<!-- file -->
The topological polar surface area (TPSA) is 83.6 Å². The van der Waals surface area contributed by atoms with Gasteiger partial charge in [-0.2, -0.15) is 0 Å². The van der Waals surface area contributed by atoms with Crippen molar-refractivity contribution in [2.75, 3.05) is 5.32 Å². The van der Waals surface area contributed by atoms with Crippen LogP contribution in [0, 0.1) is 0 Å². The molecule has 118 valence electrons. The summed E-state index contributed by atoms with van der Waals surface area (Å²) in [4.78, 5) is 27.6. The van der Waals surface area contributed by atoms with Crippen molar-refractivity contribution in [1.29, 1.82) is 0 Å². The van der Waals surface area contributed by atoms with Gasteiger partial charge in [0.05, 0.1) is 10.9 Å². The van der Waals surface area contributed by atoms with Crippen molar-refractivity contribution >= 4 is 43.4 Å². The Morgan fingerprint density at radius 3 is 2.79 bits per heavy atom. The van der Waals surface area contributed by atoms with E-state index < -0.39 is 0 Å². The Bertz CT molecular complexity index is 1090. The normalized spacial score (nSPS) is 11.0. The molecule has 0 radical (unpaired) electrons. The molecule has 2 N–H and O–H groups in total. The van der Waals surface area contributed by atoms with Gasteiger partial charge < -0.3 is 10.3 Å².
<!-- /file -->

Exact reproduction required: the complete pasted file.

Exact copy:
The topological polar surface area (TPSA) is 83.6 Å². The van der Waals surface area contributed by atoms with Gasteiger partial charge in [-0.2, -0.15) is 0 Å². The van der Waals surface area contributed by atoms with Crippen molar-refractivity contribution in [2.75, 3.05) is 5.32 Å². The van der Waals surface area contributed by atoms with Crippen LogP contribution in [0, 0.1) is 0 Å². The molecule has 118 valence electrons. The summed E-state index contributed by atoms with van der Waals surface area (Å²) in [4.78, 5) is 27.6. The van der Waals surface area contributed by atoms with Crippen molar-refractivity contribution in [1.29, 1.82) is 0 Å². The van der Waals surface area contributed by atoms with Gasteiger partial charge in [0.05, 0.1) is 10.9 Å². The van der Waals surface area contributed by atoms with Crippen molar-refractivity contribution >= 4 is 43.4 Å². The Morgan fingerprint density at radius 3 is 2.79 bits per heavy atom. The van der Waals surface area contributed by atoms with E-state index < -0.39 is 0 Å². The Bertz CT molecular complexity index is 1090. The normalized spacial score (nSPS) is 11.0. The molecule has 0 radical (unpaired) electrons. The molecule has 2 N–H and O–H groups in total. The van der Waals surface area contributed by atoms with Gasteiger partial charge < -0.3 is 10.3 Å².